• Joetaxpayer
      February 26, 2011 at 10:14 am #

      I hope Deval Patrick is not one of them,he actual think he has done a good job as governor.

      • Scott Laugenour
        February 26, 2011 at 10:36 am #

        No, the governor is not a model of thinking outside the paradigm and is not a subject of the interviews I am doing next week.

    • danvalenti
      February 26, 2011 at 1:36 pm #

      Exactly. Let’s build on this. Keep up the good work.

  10. GMHeller
    February 26, 2011 at 4:22 am #

    Mr. Valenti,
    You write: “The Planet can’t speak for other members of the media, but in this campaign, we will be point-blank with candidates on their specific stand on this issue.”

    It seems to me that for Pittsfield, there are actually two foundational sets of issues confronting the citizenry, and thus, local candidates, this fall.
    Please be ‘point-blank’ with candidates on both sets of issues because they focus specifically on the City’s long-term health: the fiscal and the physical.
    Take your pick as to which is most important.
    The fiscal, of course, is this pressing matter of Unfunded Pension and OPEB (Other Post-Employment Benefits) Liabilities.
    The solution at bottom is one of mathematics and you have enumerated most if not all the likely alternative methods of obtaining a result.

    The second issue where it is also necessary to know point blank where candidates stand deals with Pittsfield’s long-term physical health.
    The matter is Unremediated Chemical Toxins left here mostly by General Electric Company and that are poisoning every resident a little bit more each day via the city’s air, soil, and ground water.
    The city’s children and expectant mothers are most sensitive to the long-term effects of these toxins.
    The solutions for dealing with this environmental pollution are also pretty clear, and it is fortunate that General Electric, the party with total liability in these matters (though the company may not want to do what needs doing), does have the engineering know-how and the deep pockets to be able to address the scope of what needs to be done.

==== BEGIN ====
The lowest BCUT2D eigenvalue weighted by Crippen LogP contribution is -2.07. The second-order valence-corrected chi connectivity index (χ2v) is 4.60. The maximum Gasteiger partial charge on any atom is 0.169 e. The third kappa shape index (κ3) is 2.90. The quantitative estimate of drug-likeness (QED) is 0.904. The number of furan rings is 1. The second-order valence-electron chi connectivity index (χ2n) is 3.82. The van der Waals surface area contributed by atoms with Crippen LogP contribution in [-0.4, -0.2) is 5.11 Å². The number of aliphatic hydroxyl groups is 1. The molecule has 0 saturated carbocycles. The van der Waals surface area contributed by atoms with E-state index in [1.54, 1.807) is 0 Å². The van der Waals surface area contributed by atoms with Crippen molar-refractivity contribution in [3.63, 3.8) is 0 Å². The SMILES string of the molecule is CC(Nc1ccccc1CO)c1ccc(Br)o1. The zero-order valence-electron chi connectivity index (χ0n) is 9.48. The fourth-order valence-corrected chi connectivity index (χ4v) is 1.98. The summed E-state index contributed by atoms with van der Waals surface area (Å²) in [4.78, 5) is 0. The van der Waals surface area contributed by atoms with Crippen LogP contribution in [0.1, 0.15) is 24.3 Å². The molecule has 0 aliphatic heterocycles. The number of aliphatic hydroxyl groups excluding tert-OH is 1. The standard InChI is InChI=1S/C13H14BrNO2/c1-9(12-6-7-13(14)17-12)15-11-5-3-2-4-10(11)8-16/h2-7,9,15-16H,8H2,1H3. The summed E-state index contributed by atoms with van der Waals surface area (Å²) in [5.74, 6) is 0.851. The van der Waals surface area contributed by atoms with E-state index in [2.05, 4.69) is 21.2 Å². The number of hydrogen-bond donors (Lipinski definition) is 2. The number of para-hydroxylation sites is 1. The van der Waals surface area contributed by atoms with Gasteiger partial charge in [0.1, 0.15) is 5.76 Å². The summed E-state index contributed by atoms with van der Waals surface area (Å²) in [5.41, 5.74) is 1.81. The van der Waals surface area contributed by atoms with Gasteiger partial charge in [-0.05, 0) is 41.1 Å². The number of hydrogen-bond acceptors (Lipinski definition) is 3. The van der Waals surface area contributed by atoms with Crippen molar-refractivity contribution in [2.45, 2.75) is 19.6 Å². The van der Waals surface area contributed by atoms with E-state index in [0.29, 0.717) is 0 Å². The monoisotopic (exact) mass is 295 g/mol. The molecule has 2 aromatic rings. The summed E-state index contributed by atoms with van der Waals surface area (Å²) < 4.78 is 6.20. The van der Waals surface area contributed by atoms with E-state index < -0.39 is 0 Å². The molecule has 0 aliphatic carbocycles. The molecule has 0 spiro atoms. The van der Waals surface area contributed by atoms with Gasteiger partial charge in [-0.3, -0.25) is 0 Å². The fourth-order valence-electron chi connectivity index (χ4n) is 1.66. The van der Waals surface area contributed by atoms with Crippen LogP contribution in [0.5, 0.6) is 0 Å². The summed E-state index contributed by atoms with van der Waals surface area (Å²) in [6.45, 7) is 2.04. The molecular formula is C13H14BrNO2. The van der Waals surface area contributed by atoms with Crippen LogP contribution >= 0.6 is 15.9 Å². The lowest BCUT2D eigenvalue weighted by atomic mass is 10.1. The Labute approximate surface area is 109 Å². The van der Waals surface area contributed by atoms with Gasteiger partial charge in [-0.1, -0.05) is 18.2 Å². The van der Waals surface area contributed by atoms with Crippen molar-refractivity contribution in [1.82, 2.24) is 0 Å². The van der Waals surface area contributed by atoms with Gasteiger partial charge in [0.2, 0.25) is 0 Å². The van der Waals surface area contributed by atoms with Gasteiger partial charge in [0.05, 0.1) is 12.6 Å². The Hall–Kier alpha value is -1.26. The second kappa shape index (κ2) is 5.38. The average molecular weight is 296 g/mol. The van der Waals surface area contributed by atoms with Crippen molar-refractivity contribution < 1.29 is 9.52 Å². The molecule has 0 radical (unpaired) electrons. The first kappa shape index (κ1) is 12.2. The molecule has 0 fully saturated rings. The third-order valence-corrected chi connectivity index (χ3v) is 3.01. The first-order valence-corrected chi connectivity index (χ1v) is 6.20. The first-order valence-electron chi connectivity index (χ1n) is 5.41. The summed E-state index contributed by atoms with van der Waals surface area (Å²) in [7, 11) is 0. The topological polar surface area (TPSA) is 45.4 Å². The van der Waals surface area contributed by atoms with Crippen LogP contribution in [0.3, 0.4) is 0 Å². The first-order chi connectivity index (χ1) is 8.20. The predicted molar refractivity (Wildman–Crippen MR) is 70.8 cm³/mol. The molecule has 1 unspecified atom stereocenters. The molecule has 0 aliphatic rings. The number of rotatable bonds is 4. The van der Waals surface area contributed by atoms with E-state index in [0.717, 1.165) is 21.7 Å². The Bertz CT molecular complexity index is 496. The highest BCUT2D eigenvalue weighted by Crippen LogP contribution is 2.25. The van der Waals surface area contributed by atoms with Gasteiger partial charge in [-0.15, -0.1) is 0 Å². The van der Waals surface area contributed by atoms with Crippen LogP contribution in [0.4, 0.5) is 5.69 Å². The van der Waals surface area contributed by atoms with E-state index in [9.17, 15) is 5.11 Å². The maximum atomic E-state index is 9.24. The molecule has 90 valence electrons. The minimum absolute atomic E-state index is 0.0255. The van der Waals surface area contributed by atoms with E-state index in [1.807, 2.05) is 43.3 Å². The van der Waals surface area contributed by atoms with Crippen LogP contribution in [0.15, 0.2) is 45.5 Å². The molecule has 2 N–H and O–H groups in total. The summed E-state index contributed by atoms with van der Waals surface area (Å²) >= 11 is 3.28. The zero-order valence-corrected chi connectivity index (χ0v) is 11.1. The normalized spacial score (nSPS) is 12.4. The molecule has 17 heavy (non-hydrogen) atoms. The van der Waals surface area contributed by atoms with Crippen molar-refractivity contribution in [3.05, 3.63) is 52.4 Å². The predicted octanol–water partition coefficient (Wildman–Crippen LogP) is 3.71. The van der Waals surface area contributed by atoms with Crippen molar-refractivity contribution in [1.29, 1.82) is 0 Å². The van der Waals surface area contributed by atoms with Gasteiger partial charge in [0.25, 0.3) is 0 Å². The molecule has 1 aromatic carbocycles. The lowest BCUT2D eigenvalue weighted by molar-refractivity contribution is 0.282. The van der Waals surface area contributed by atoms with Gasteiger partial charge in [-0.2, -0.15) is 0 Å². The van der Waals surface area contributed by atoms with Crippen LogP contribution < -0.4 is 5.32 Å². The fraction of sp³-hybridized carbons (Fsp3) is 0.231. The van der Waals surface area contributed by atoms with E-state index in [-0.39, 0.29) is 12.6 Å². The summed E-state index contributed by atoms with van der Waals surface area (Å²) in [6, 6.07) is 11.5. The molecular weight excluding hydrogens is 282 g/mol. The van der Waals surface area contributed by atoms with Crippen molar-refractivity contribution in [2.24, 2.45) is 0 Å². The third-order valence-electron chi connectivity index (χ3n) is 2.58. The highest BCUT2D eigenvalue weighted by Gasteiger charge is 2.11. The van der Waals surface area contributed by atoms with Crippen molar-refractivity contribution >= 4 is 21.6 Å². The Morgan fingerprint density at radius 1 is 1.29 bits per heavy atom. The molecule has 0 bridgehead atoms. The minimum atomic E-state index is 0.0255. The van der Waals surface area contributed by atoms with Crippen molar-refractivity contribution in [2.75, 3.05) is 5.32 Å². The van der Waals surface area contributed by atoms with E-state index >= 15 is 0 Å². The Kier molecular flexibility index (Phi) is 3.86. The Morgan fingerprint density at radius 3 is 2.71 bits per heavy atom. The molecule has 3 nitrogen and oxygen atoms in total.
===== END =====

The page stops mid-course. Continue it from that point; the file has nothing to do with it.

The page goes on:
So plainly there are solutions to both sets of these pressing local problems, but candidates must be pinned-down as to where they stand, on whose behalf they intend to act, and whose feet they intend to hold to the fire in order to effect remedies.

    • danvalenti
      February 26, 2011 at 1:37 pm #

      I shall be my ever direct and pounding self when I interview candidates who are applying for the jobs this coming campaign season. These two lines, unfunded liabilities and dealing with GE toxins, shall be at the point.

  11. arpaint
    February 26, 2011 at 8:23 am #

    Dan I cant understain why the councilors keep on approving all this spending when we are face with such high det.And they still want to buld a school.what wrong with people do they think the bill will never come due? I have become convince that the people who hold office [not all but most] are living in a fools world.They don’t care how much they speend because they can always go back to the tax payer and get more. Dan I hope you keep up with what you are doding I am a always interested what you have to say.

    • Joetaxpayer
      February 26, 2011 at 8:58 pm #

      arpaint,I have to agree with you,were you asked as a taxpayer if you would like to build a new high school in your city.I think all of us taxpayers should have a say

  12. danvalenti
    February 26, 2011 at 1:40 pm #

    Councilors, like most politicians, are under severe pressure to “go along to get along” in a town with the shark politics of Pittsfield. Also, they have to think about getting re-elected. When apathy is high and turnout low, the special interests dominate the campaigns. Therefore, it makes political sense to please the masters rather than the people. The sure way to break that is if (a huge “if”) large numbers of new voters get involved. If we could drive a turnout of 70% and more (common in the 50s, 60s, and 70s) councilors would stop approving wanton spending.

  13. rick
    February 27, 2011 at 6:55 am #

    the “huge if” could happen if we find out” why “. we need to do a poll to the people and find out why we are not voting. this means door to door , or a poll in the local papers. we can all speculate, but we need to find the answer before we can cure the apathy. a poll on this site would be helpful. is it the people that run? is it what the past pols have done? im sure everone out there has a question of why. after the 70s, something happened, and i think people just threw their hands up and gave up. i looked at all the yes votes these past 9 years and wonder if the people who got elected feel the same way. and thats why they vote the way they do. p.s i dont mean the eagle running a poll unless jimmy carter came here and counted the results.